Luigi Dallapicolla’s fifty-minute opera Il prigioniero is a distinctive slice of 20th-century musical history, yet is seldom performed. This is surely owing to the enormous forces called upon – I counted, I think seven or eight percussionists – for a relatively brief work and the challenges of committing it to vocal memory, let alone pairing it with something else. It received an outing in concert in 2014 under Sir Antonio Pappano’s baton at the Royal Festival Hall, sandwiched by excerpts from Beethoven's Ninth and Fidelio. The last full production in London was at ENO in the early 2000s; David Pountney mounted it at WNO in 2019 in an inspired pairing with the second act of Fidelio. Now Pappano returns to it, this time with the London Symphony Orchestra at the Barbican. 

Sir Antonio Pappano
© LSO | Mark Allan

Dallapiccola’s scenario is after a story by Auguste Villiers de l'Isle-Adam: during the Spanish Inquisition, an unnamed prisoner is visited by his mother, is goaded by his gaoler about the prospect of release, and seems to escape through a locked door into a garden, but is ultimately caught by the Grand Inquisitor. The opera ends with three unearthly strokes on tam-tam and a whispered question: “la liberta?” Dallapiccola wrote some of it in hiding during the final days of Italian fascism; it has the potent whiff of historical pressure, and plenty of contemporary resonances today. 

Dallapiccola’s music was given a peerless showing; in Pappano the composer has found the best possible advocate. He excels in this repertoire because of his agile grasp of expressionistic gesture and how it can underline text. He captured the verismo qualities of Dallapiccola’s music too, which fuses the serialist expressionism of Alban Berg with a lyric tradition that runs through Verdi and Puccini. Both Don Carlos and Tosca loom large in the score, thematically and musically; the latter especially so in the jagged, syncopated fanfares that launch the work, though it is a Tosca thrown into the psychological atom-smasher of existentialist philosophy. 

Eric Greene, Sir Antonio Pappano, Stefano Secco and the LSO
© LSO | Mark Allan

There are moments of unearthly beauty as well as violent, percussive terror and creased claustrophobia, all summoned by Pappano and the LSO with impeccable detail and care. The shattering choral intermezzi, delivered by the London Symphony Chorus from the distance, were terrifyingly hieratic, intimating some darkly processional ritual at the heart of incarceration; they were prepared by both William Spaulding and LSC old hand Simon Halsey.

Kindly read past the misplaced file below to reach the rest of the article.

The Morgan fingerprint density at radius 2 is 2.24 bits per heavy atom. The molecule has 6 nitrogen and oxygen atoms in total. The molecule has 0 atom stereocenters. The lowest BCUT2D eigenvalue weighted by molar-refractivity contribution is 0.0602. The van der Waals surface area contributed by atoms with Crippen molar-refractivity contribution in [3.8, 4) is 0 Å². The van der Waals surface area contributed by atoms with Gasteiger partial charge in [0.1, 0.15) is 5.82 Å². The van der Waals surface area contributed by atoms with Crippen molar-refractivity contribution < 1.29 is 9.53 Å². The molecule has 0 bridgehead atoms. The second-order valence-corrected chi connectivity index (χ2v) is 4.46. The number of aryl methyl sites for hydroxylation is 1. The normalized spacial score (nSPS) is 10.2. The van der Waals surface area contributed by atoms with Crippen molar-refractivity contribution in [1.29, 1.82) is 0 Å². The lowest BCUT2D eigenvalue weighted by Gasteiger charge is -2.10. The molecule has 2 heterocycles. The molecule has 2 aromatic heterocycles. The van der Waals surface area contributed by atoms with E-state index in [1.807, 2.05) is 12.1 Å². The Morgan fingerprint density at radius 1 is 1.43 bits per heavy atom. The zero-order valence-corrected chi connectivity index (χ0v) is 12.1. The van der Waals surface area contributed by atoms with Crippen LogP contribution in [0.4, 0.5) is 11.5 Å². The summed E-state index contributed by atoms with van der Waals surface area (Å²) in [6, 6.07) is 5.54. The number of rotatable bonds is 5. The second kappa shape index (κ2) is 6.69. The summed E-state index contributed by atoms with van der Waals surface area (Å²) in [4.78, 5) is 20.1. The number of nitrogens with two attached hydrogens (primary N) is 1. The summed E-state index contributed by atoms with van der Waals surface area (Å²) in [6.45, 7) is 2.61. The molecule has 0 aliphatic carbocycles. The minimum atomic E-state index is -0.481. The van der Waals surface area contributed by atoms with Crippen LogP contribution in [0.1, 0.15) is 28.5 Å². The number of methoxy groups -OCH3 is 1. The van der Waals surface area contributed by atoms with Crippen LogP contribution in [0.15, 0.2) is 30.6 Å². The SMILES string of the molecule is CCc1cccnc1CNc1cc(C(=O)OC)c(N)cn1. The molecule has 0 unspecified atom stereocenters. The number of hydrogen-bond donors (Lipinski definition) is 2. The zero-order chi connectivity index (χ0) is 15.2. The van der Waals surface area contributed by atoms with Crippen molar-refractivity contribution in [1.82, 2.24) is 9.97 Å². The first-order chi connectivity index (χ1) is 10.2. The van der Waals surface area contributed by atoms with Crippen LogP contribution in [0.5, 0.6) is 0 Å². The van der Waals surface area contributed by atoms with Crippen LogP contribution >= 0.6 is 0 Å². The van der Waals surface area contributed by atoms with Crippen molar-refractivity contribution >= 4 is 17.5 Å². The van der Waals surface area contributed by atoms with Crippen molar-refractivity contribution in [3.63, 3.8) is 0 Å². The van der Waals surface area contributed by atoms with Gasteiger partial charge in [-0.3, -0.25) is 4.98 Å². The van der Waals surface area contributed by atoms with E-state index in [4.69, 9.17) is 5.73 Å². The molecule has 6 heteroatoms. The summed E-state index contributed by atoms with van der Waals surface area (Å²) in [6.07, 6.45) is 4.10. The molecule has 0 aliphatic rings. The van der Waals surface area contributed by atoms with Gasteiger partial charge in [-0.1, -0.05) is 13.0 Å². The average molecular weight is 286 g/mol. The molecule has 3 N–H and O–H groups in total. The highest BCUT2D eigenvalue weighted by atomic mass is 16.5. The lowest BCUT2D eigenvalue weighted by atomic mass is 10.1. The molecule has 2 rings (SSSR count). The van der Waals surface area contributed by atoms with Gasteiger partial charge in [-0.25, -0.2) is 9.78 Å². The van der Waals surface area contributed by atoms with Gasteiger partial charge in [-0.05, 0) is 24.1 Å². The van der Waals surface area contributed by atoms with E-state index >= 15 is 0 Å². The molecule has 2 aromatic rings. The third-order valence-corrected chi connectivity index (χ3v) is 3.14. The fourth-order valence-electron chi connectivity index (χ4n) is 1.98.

Baritone Eric Greene took the title role, and thrilled with his quiet singing: the ghostly, floated “Fratello” that hovered above the stave was hair-raising. At other times he sang with a panicked ecstasy, firing febrile Alleluias into the auditorium in the final sequence. Stefano Secco sang the Gaoler/Grand Inquisitor with an eerie lyricism; his is a slighter voice, but characterful enough, and his duet with Greene, where he describes the ultimate victory of the rebels, was chilling. Ángeles Blanca Gulín has sung the Mother before and it showed, her voice clearly dialled into the vertiginous top notes and extremes of registration that characterise her imploring, despairing sequence, opening the show with a gleaming top B flat. 

The large orchestral forces meant that both Greene and Secco were slightly occluded by the enthusiastic and committed playing of the LSO, at least when Dallapiccola’s score moves beyond the intimate chamber-like moments that make it so haunting; this would be less of a problem in a covered pit and with a sympathetic set. Let’s hope an enterprising house gives us the chance to compare soon. 

Ángeles Blancas Gulín, Sir Antonio Pappano and the LSO
© LSO | Mark Allan

The programme opened with Ottorino Respighi’s four-part Church Windows from 1925, which began life as a series of piano pieces and then acquired descriptive titles alluding to various biblical scenes later on. Pappano has a strong track record in this music, embracing the gaudy colours and gestural extravagance of the better-known Roman Trilogy, and led the LSO through the pieces with abandon. 

The highlight was an acrobatic second movement, a kind of orchestral Scherzo in which St Michael battles with the devil before casting him out of heaven with a great – and deliciously tacky – concluding splash of tam-tam; the LSO strings scythed their way through the glinting passagework. The final orchestral impression, a papal coronation that looms from the distance, had all the Technicolor brilliance and wanton theatricality of a great swords-and-sandals epic. Pure silliness, especially the organ solo... and perfect for a weekend dominated by pageantry.